New figures from Cancer Research UK estimate that 2.4 million people in the UK are waiting for cancer screening, tests and treatments since the COVID-19 lockdown began.
Around 2.1 million people are waiting for breast, bowel or cervical screening, with screening services formally paused in Scotland, Wales and Northern Ireland and invitations not being sent out in England.
Timely cancer diagnosis and treatment, which have big impacts on survival rates, have seen a significant decrease with the number of urgent referrals for further tests dropping by 290,000. The fall in diagnosis has largely been explained by fewer people visiting their GP, despite NHS campaigns encouraging them to do so. Urgent referrals have, however, shown a rebound from 25% of usual levels in England at the start of the pandemic to around 50% in recent weeks.
The number of operations has fallen to around 60% of normal levels, with 12,750 people waiting for cancer surgery across the UK. Chemotherapy has seen 6,000 fewer people than expected receiving treatment since lockdown began. Radiotherapy appointments have shown a smaller fall of 10%, but this may include patients receiving this treatment rather than surgery. The drop in treatment has been attributed to pressures on the NHS including a lack of recovery or ICU beds, and concerns that treatment could make people more vulnerable to COVID-19.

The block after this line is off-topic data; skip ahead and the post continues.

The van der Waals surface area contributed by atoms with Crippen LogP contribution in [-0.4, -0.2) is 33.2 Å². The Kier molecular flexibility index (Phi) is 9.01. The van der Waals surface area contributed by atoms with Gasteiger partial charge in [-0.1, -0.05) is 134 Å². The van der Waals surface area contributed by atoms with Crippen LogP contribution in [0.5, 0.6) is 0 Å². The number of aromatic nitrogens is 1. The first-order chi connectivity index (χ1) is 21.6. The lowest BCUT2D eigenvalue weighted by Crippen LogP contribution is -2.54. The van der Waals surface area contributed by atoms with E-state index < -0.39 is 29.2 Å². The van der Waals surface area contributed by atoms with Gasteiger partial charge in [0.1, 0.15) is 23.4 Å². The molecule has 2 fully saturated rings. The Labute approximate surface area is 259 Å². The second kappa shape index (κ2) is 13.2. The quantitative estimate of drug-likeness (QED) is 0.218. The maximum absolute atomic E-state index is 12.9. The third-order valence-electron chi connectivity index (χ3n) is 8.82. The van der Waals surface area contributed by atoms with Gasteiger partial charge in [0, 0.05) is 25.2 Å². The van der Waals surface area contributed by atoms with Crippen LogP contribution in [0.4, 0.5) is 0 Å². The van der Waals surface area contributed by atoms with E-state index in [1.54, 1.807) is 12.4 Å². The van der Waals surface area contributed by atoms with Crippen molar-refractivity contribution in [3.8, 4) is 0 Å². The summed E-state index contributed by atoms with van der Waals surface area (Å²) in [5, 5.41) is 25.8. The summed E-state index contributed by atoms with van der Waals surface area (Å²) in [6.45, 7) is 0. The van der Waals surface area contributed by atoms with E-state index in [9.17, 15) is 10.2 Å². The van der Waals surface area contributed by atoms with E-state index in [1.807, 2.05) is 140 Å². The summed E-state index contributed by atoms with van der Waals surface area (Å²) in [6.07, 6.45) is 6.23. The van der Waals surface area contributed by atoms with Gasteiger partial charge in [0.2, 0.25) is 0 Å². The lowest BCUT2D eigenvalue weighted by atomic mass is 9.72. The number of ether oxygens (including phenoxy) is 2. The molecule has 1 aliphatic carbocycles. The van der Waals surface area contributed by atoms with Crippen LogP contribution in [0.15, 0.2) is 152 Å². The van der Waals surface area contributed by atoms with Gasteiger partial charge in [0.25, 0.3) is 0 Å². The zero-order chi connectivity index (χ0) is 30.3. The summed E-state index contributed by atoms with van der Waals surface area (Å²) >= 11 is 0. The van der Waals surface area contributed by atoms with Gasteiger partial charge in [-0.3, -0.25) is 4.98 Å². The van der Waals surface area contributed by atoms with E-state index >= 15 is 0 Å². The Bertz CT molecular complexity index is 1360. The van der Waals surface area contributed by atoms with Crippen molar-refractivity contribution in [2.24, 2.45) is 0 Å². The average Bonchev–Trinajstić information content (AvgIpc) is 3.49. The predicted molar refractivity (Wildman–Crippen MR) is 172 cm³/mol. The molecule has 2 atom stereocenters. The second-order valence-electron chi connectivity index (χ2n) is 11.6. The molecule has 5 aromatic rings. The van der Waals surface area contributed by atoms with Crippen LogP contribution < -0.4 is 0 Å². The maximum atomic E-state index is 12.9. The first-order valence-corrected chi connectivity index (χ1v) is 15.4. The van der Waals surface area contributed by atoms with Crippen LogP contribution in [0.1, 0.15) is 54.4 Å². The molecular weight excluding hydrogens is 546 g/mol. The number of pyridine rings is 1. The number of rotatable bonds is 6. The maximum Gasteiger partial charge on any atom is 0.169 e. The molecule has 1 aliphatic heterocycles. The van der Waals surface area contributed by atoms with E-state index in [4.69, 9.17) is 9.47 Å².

Cancer services across the UK have begun adapting to COVID-19, with COVID-protected safe spaces being set up to allow treatment to be delivered safely. Cancer Research UK note that this requires regular testing for COVID-19 in all patients and staff working in these places, whether they have COVID-19 symptoms or not, enough PPE for staff and consistently implemented infection control measures.
Cancer Research UK’s chief clinician, Professor Charles Swanton, said:
“Delays to diagnosis and treatment could mean that some cancers will become inoperable. Patients shouldn’t need to wait for this to be over before getting the treatment they need. We can create a safe environment for both staff and cancer patients if testing efforts ramp up quickly.”